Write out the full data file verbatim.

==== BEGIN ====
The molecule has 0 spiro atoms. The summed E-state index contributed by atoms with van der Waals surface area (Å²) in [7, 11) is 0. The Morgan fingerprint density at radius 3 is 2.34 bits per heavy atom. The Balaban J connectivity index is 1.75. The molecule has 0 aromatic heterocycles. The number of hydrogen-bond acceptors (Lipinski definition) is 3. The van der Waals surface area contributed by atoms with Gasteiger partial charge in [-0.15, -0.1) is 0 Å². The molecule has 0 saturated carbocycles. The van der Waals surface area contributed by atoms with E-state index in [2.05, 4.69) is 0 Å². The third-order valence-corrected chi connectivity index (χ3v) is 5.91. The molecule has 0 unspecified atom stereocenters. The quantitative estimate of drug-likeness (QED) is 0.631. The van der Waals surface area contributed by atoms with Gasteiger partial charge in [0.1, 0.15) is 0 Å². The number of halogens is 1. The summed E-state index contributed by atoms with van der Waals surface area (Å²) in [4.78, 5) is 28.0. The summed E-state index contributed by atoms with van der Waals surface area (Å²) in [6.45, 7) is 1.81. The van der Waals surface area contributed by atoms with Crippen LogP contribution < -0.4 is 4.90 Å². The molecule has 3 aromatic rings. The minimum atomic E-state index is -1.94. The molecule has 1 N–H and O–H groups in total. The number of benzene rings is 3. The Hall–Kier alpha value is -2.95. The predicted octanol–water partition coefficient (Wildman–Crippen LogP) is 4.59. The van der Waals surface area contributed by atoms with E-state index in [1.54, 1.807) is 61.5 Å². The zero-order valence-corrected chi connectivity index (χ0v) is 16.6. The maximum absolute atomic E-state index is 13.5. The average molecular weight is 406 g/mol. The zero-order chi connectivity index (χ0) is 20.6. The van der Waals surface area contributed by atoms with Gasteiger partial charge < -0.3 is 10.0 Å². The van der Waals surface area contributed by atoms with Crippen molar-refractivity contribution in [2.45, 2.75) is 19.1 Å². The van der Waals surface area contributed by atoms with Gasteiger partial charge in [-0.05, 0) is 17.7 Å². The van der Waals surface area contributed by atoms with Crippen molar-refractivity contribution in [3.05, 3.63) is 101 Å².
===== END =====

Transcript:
The molecule has 0 spiro atoms. The summed E-state index contributed by atoms with van der Waals surface area (Å²) in [7, 11) is 0. The Morgan fingerprint density at radius 3 is 2.34 bits per heavy atom. The Balaban J connectivity index is 1.75. The molecule has 0 aromatic heterocycles. The number of hydrogen-bond acceptors (Lipinski definition) is 3. The van der Waals surface area contributed by atoms with Gasteiger partial charge in [-0.15, -0.1) is 0 Å². The molecule has 0 saturated carbocycles. The van der Waals surface area contributed by atoms with E-state index in [2.05, 4.69) is 0 Å². The third-order valence-corrected chi connectivity index (χ3v) is 5.91. The molecule has 0 unspecified atom stereocenters. The quantitative estimate of drug-likeness (QED) is 0.631. The van der Waals surface area contributed by atoms with Gasteiger partial charge in [0.1, 0.15) is 0 Å². The number of halogens is 1. The summed E-state index contributed by atoms with van der Waals surface area (Å²) in [4.78, 5) is 28.0. The summed E-state index contributed by atoms with van der Waals surface area (Å²) in [6.45, 7) is 1.81. The van der Waals surface area contributed by atoms with Crippen LogP contribution < -0.4 is 4.90 Å². The molecule has 3 aromatic rings. The minimum atomic E-state index is -1.94. The molecule has 1 N–H and O–H groups in total. The number of benzene rings is 3. The Hall–Kier alpha value is -2.95. The predicted octanol–water partition coefficient (Wildman–Crippen LogP) is 4.59. The van der Waals surface area contributed by atoms with E-state index in [1.54, 1.807) is 61.5 Å². The zero-order valence-corrected chi connectivity index (χ0v) is 16.6. The maximum absolute atomic E-state index is 13.5. The average molecular weight is 406 g/mol. The zero-order chi connectivity index (χ0) is 20.6. The van der Waals surface area contributed by atoms with Gasteiger partial charge < -0.3 is 10.0 Å². The van der Waals surface area contributed by atoms with Crippen molar-refractivity contribution in [2.45, 2.75) is 19.1 Å². The van der Waals surface area contributed by atoms with Gasteiger partial charge in [-0.05, 0) is 17.7 Å². The van der Waals surface area contributed by atoms with Crippen molar-refractivity contribution in [3.05, 3.63) is 101 Å².